We boated through a labyrinth of lava hardened over the ocean and then eroded by wind and water until sections broke off. The result is a plethora of archways and underwater tunnels. In a different section of these calm water lava structures, we snorkelled around and saw fish, sea tortoises, white tipped sharks and a manta ray, as well as a sea horse! Teva decided the boat ride was more fun and spent the hour in the boat. He was supposed to be with the crew, but unbeknownst to us they ditched him to swim with the sharks! Aubrey forgot his contact lenses at the hotel, so we managed to wedge his folded glasses in place in his mask so he could mostly see.

On the return voyage, the older three boys were thrilled as they took turns driving the boat and avoiding rays (and capsizing the boat). Then we spent about thirty minutes at this tall but quite small lava formation at least one kilometre out to sea as the crew fished by line jigging. They caught a few of the large school of yellow fish congregating near the surface and near the rock, moving in unison and often open-mouthed at the surface.

Tonight we dined on the seven dollar special set meal at a different restaurant on the main strip and packed for our two flight travel day to get first to Santa Cruz and then to the (Ecuador) mainland by mid afternoon tomorrow.

So far we have some decent pictures (underwater and more so above ground), we have a few stories, and we have only lost (and not found) a ukulele and a water bottle. We have been falling asleep and waking to the ocean, but after tonight we will be exclusively inland.

Tomorrow the Mindo Cloud Forest…

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Highlands of Isabela

July 9

Waking up to the sound of the surf is a great way to wake up. Pick up time was 9:15, we piled into one of the pick-up truck taxis. The two older boys were ecstatic because we let them ride in the back with the guide on the way to the highlands. Our first stop was a short hike to see if we could find the Pajaro Brujo (Vermilian Fly Catcher Bird). We left the dry dark lava of the south and found green mangrove and other planted trees to make up a forest. Luckily for us, we saw the Parajo Brujo within minutes of getting out of the car. We still went for a short hike along a cow path in the wet forest. The whole area was shrouded with mist and our bird watching tour was successful, as the return of some rain has brought out more insects and thus more birds for us to see.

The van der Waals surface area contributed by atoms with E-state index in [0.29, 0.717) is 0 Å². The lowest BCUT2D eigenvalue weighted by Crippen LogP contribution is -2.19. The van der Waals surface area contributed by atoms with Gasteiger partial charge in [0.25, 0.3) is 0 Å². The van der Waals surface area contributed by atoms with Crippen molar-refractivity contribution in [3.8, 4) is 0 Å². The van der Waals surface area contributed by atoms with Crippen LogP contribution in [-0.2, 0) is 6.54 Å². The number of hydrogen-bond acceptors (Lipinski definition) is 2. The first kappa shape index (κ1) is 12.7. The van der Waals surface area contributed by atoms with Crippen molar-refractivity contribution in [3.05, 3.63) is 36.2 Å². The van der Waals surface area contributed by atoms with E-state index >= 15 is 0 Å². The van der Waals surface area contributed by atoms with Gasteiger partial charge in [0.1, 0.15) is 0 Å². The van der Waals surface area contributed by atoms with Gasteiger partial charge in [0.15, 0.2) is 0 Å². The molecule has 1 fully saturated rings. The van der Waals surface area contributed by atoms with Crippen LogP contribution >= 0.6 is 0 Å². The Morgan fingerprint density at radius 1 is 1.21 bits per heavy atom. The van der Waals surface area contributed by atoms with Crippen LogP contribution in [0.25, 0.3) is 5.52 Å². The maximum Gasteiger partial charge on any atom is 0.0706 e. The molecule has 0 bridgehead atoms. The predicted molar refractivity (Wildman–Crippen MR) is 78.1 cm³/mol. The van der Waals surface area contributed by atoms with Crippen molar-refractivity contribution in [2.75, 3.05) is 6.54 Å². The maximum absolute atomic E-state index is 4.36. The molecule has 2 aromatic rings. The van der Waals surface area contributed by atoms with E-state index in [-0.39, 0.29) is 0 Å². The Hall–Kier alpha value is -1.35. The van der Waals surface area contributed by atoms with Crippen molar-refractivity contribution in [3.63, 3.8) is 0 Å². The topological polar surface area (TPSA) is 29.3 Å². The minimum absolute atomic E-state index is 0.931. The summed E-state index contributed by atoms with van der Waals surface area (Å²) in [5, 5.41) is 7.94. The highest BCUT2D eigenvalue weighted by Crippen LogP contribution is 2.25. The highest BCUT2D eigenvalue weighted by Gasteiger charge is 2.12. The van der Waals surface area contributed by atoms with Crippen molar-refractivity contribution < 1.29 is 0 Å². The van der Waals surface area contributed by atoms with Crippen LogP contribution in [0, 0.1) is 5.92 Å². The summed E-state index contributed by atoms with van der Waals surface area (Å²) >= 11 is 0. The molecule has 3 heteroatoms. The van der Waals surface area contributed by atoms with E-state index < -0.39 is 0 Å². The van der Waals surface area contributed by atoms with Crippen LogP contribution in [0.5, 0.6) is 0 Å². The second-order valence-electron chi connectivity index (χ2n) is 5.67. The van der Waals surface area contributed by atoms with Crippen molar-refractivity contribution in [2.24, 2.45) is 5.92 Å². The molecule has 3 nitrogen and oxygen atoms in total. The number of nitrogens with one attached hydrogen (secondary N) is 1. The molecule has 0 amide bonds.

Our next stop was the Cueva de Sucre (Sucre’s Cave), named after the gentleman who owned the land where the caves are located. Our guide, Junior, told us that Sucre Gil used to hunt wild pigs who would take shelter in the cave when the weather was bad. The cave is actually a lava tunnel. It was really dark. Outfitted with headlamps, we explored the cave, sometimes crawling under ledges. Junior told us that we could not stay in the caves for too long as there is a high concentration of sulfur deposits in the tunnel.

Lunch was at an organic farm called Campo Duro. After we ate a delicious lunch of rice and lentils (and chicken), we had a short rest time in multiple hammocks strung up around a giant mango tree. I wouldn’t call what the boys did “resting”, but they had fun nonetheless practicing sleight of hand. Junior took us on a tour of the fruit grown on the farm and let us sample the different trees. Erez surprised Junior when he capably shimmied up a papaya tree and knocked down a beautiful ripe specimen for all of us to share.

Our last stop on the tour was Mango Look Out, a wooden platform built on a small peak overlooking the south side of the island. The view was gorgeous. We spotted a couple of hunters on horseback with two wild pigs gutted and strapped to the back of one of the horses. They were both chatting on cell phones as they rode by us!

After a short period of down time (something the boys have needed at the end of every day) we returned to their now daily ritual of running and splashing in the waves for an hour or two at the beach outside our door, working up an appetite for our dinner at 6:30.